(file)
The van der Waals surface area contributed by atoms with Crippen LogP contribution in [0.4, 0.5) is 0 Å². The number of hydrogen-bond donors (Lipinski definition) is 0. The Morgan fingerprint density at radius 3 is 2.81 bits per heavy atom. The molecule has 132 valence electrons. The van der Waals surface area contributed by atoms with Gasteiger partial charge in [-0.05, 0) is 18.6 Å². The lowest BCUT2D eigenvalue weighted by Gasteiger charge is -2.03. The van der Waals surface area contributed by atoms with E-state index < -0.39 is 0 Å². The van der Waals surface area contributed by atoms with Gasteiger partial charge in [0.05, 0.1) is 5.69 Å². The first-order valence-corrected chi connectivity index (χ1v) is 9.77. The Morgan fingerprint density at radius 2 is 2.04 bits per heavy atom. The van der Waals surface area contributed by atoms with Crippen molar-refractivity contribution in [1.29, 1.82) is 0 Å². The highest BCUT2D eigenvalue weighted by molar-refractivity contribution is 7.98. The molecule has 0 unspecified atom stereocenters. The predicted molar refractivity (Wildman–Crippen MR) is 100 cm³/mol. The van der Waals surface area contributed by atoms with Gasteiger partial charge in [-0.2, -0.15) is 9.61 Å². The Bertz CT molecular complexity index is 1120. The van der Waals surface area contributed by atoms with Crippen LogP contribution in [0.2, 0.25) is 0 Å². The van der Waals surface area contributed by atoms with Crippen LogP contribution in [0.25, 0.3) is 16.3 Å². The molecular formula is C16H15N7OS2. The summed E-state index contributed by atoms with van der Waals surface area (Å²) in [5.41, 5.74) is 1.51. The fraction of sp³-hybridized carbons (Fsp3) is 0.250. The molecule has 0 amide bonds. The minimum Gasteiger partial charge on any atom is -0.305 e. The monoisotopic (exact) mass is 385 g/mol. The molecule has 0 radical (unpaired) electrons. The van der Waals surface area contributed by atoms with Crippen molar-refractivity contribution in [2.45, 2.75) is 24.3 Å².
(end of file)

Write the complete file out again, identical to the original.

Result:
The van der Waals surface area contributed by atoms with Crippen LogP contribution in [0.4, 0.5) is 0 Å². The number of hydrogen-bond donors (Lipinski definition) is 0. The Morgan fingerprint density at radius 3 is 2.81 bits per heavy atom. The molecule has 132 valence electrons. The van der Waals surface area contributed by atoms with Gasteiger partial charge in [-0.05, 0) is 18.6 Å². The lowest BCUT2D eigenvalue weighted by Gasteiger charge is -2.03. The van der Waals surface area contributed by atoms with E-state index < -0.39 is 0 Å². The van der Waals surface area contributed by atoms with Gasteiger partial charge in [0.05, 0.1) is 5.69 Å². The first-order valence-corrected chi connectivity index (χ1v) is 9.77. The Morgan fingerprint density at radius 2 is 2.04 bits per heavy atom. The van der Waals surface area contributed by atoms with Crippen molar-refractivity contribution in [1.29, 1.82) is 0 Å². The highest BCUT2D eigenvalue weighted by molar-refractivity contribution is 7.98. The molecule has 0 unspecified atom stereocenters. The predicted molar refractivity (Wildman–Crippen MR) is 100 cm³/mol. The van der Waals surface area contributed by atoms with Gasteiger partial charge in [-0.2, -0.15) is 9.61 Å². The Bertz CT molecular complexity index is 1120. The van der Waals surface area contributed by atoms with Crippen LogP contribution in [0.2, 0.25) is 0 Å². The van der Waals surface area contributed by atoms with Crippen LogP contribution in [0.25, 0.3) is 16.3 Å². The molecular formula is C16H15N7OS2. The summed E-state index contributed by atoms with van der Waals surface area (Å²) in [5.41, 5.74) is 1.51. The fraction of sp³-hybridized carbons (Fsp3) is 0.250. The molecule has 0 amide bonds. The minimum Gasteiger partial charge on any atom is -0.305 e. The monoisotopic (exact) mass is 385 g/mol. The molecule has 0 radical (unpaired) electrons. The van der Waals surface area contributed by atoms with Crippen molar-refractivity contribution in [2.45, 2.75) is 24.3 Å².